Homeownership has long been considered one of life’s benchmarks, earning the moniker The American Dream. But in today’s economic climate, realizing that dream is no longer an option for many people.
“There’s no question that we have a Realtor credit crisis,” said Lynette Magee-Praytor, president of the Mississippi Association of Realtors (MAR) and also general manager of Crye-Leike Realtors’ Mississippi region. “I personally think we have more of a credit crisis than we do a housing crisis, and we’ve got to fix the credit crisis for mortgages. We’ve gone more toward an FHA product, but until that’s fixed and our buyers are able to survive the process of qualifying, it’s going to continue to get tighter.”
To ease the loan-qualifying process, Realtors are steering home buyers to mortgage specialists. “They may find there’s some credit information that needs to be cleared up through advice from the lender,” said Magee-Praytor. “They may be given a work table to work out of it. If it’s down payment assistance with FHA they need help with, there’s a gift possibility. We’re also telling them they simply need to save some money.”
The Big Picture
MAR CEO Angela Cain said Realtors across the country have been advocating for a comprehensive stimulus package to reduce housing inventory, make mortgages more affordable and available, and help deserving families refinance or modify their loans so they can keep their home.
“We’re committed to these goals and to getting something done immediately,” said Cain. “There can be no doubt that stabilizing home prices and restoring confidence in the housing market are critical to an overall economic recovery.”
Cain said it is vitally important for President Obama and Congress to complete a bipartisan stimulus package focused on housing.
“The American Recovery and Reinvestment Act of 2009 is a good start, but much more needs to be done,” she said. “It’s imperative that the federal government act immediately to encourage home buyers to re-enter the market and to stop families from losing their homes to foreclosure.”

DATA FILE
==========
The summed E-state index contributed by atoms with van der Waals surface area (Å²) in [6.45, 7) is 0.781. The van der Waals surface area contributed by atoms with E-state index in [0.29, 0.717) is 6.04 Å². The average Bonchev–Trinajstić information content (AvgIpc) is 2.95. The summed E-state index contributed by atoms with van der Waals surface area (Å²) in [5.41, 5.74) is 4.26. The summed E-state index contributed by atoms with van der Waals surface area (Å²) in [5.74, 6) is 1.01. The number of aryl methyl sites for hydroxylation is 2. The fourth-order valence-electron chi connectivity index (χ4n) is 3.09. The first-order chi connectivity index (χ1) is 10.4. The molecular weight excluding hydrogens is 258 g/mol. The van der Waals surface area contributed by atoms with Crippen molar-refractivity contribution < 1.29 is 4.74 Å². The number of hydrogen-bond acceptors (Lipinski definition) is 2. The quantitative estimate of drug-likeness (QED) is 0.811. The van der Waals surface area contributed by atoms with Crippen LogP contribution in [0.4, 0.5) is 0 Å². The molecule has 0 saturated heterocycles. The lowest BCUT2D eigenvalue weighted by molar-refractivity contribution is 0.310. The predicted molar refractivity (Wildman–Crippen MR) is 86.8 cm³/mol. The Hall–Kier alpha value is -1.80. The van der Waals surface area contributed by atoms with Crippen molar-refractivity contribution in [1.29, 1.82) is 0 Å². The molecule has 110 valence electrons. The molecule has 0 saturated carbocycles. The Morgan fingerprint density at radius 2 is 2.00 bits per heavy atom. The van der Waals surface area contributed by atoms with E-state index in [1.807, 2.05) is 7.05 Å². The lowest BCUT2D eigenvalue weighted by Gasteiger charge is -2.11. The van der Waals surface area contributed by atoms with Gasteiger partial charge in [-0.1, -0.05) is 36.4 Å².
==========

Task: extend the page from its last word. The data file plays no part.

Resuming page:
More specifically, federal “rescue” dollars should be directed to buy down mortgage rates, said Cain.
“A half-million additional homes could be sold if interest rates were lowered by just one percentage point,” she said. “Additionally, banks must find ways to help prevent foreclosures and unclog the credit market. These steps are necessary to stabilize housing and ensure that home values do not become artificially low, exasperating today’s problems.”
Realtors also support a $15,000 hom buyer’s tax credit and its expansion to include all home buyers, not just first timers, Cain said.
“The elimination of the repayment feature and the credit extension through December 2009 will have a meaningful impact for home buyers,” she said. “Reinstating the increased FHA, Fannie and Freddie loan limits that expired on Dec. 31, 2008, will also help the recovery by increasing mortgage liquidity. Banks need to begin lending again.
“We see first-hand that consumer confidence is shaken, but we find the dream of homeownership still very much alive. We urge all parties to work together — and work quickly — to restore confidence in the housing market and the U.S. financial system.”
Contact MBJ contributing writer Lynne W. Jeter at Lynne.Jeter@gmail.com.